New rules on publishing price and service information kick in this week. Enforcement will be light-touch at first, but marketeers say law firms should exploit the opportunity to showcase their wares

For some it is what they have been doing for years. For others, an unwelcome and time-consuming intrusion from a meddling regulator. 

Whatever your opinion of new transparency regulations, they are now unavoidable. Firms offering certain services will be required to publish price and service information on their websites from Thursday (6 December). The rules apply to conveyancing (residential), probate (uncontested), motoring offences (summary offences), immigration (excluding asylum), employment tribunals (unfair or wrongful dismissal), debt recovery and licensing applications. 

The Solicitors Regulation Authority insists the rules will give consumers the facts they need to make informed choices. 

Scepticism is not difficult to find, but some want solicitors to see the changes as a positive, forcing them to rethink how they market their services and seek new clients.

David Gilroy, director of Bristol-based Conscious Solutions, which helps firms design and maximise returns on their websites, urges solicitors to be bold in how they present information. 

‘Firms who put transparent pricing front and centre will do better than those who bury it,’ says Gilroy. ‘Let’s say someone searches for “conveyancing”. Your website is top on Google so they click through and right there at the top of the page is a “transparent pricing” advert/button/panel. They then look at the number two-ranked site and there is no obvious pricing. Who do you think they will trust more?’ 

Price information, the SRA says, must be presented in a ‘clear and easy to understand format’, providing a total cost or – if this is not possible – an average or range of costs. 

You will have to: explain the basis of your charges, including any hourly rate or fixed fees; highlight likely disbursements; be clear on whether VAT is included; and outline when clients may have to pay.

Clients must know what services are included for the quoted price (and those which are not), how long work may take, and the qualifications and experience of both those carrying out the work and their supervisors.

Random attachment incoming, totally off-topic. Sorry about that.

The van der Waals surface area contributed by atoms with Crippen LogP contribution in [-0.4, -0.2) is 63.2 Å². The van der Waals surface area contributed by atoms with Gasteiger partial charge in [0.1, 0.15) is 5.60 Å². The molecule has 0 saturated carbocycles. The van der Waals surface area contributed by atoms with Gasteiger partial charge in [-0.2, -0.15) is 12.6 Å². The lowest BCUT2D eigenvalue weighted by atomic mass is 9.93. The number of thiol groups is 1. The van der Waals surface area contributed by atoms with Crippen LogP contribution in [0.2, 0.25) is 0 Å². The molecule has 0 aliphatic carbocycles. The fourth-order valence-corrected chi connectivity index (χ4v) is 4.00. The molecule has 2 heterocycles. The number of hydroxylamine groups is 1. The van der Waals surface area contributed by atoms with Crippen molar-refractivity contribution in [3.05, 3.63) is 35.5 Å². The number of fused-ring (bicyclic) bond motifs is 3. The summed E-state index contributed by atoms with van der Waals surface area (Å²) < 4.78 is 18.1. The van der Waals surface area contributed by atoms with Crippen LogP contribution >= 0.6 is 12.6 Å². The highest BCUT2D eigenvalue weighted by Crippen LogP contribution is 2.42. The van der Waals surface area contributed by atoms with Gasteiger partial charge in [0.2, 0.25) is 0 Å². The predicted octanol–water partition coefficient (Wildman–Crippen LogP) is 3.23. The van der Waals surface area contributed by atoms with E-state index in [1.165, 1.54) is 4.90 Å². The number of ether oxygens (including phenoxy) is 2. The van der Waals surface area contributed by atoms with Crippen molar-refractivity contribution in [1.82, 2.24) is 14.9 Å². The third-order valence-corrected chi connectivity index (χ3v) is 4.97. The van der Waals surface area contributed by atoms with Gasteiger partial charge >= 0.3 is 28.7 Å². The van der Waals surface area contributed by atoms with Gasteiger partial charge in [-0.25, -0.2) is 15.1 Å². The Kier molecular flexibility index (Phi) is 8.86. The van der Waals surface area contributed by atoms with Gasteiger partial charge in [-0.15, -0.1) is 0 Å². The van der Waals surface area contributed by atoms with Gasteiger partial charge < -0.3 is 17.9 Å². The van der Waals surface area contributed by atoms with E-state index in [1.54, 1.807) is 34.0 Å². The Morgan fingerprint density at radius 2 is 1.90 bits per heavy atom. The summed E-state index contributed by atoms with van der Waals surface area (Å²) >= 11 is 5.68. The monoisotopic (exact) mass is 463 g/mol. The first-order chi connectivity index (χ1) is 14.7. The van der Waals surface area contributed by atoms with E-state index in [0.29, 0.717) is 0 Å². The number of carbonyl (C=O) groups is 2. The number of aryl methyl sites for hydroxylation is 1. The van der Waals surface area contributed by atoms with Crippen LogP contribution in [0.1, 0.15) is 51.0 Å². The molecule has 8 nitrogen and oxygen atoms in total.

Michelle Garlick, partner and head of the compliance team at national firm Weightmans, says there are risks for both firms and clients if the information is presented badly – but the opportunity is there for those who grasp it. 

She said: ‘If done properly, it could provide more of an opportunity for firms to showcase their expertise and reputation. It could also raise clients’ awareness of what is involved in a property transaction and thus help to better manage client expectations. But there is a risk too much information or a long list of caveats/exclusions either becomes meaningless or more confusing for consumers.’

Enforcement is likely to be ‘soft touch’ in the short term, with non-compliant firms starting to be contacted after Christmas.

The temptation for some will be to defy the rules and test the regulator’s patience. Any firms taking such a stance will eventually face disciplinary action. The era of openness is undoubtedly here – perhaps the only thing left to do now is try and make it work for you.

Frequently Asked Questions

Will price information bind me to a specific cost, which may prove to be unrealistic once a client briefs me on the full details of their case?
The information you publish is designed to provide people with an indication of the likely costs you charge for a typical case. A more detailed discussion relating to their specific matters would still be expected to occur at the point of engagement.

Won’t the public just focus on price when choosing legal services?
Research consistently shows that the most important factor people consider when choosing a legal service provider is quality, closely followed by price.

What if I don’t have a website?
You must still have the information readily available in other formats for anyone who requests it.

Isn’t the SRA meddling in matters that don’t concern it?
We are not interfering in what firms charge, that is a matter for you, your clients and market competition. Whatever you choose to charge, we want that information for some services made readily available on your website, so that members of the public and businesses can make informed choices when they are looking for legal help.